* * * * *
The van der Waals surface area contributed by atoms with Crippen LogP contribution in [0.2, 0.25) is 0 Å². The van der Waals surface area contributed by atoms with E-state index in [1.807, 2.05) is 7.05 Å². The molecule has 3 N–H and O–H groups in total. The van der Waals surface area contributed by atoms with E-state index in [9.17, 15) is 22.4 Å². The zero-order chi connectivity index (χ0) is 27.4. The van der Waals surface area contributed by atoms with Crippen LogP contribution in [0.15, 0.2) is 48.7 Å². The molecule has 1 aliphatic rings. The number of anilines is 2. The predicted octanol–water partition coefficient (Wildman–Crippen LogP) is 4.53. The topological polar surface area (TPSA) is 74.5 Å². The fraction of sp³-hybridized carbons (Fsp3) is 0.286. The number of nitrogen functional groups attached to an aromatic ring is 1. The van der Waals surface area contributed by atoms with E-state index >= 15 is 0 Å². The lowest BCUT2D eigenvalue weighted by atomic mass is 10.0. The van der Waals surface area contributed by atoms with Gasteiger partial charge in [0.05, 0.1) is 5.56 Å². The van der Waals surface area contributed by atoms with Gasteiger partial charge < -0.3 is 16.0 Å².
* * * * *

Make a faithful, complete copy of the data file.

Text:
The van der Waals surface area contributed by atoms with Crippen LogP contribution in [0.2, 0.25) is 0 Å². The van der Waals surface area contributed by atoms with E-state index in [1.807, 2.05) is 7.05 Å². The molecule has 3 N–H and O–H groups in total. The van der Waals surface area contributed by atoms with E-state index in [9.17, 15) is 22.4 Å². The zero-order chi connectivity index (χ0) is 27.4. The van der Waals surface area contributed by atoms with Crippen LogP contribution in [0.15, 0.2) is 48.7 Å². The molecule has 1 aliphatic rings. The number of anilines is 2. The predicted octanol–water partition coefficient (Wildman–Crippen LogP) is 4.53. The topological polar surface area (TPSA) is 74.5 Å². The fraction of sp³-hybridized carbons (Fsp3) is 0.286. The number of nitrogen functional groups attached to an aromatic ring is 1. The van der Waals surface area contributed by atoms with E-state index >= 15 is 0 Å². The lowest BCUT2D eigenvalue weighted by atomic mass is 10.0. The van der Waals surface area contributed by atoms with Gasteiger partial charge in [0.05, 0.1) is 5.56 Å². The van der Waals surface area contributed by atoms with Gasteiger partial charge < -0.3 is 16.0 Å².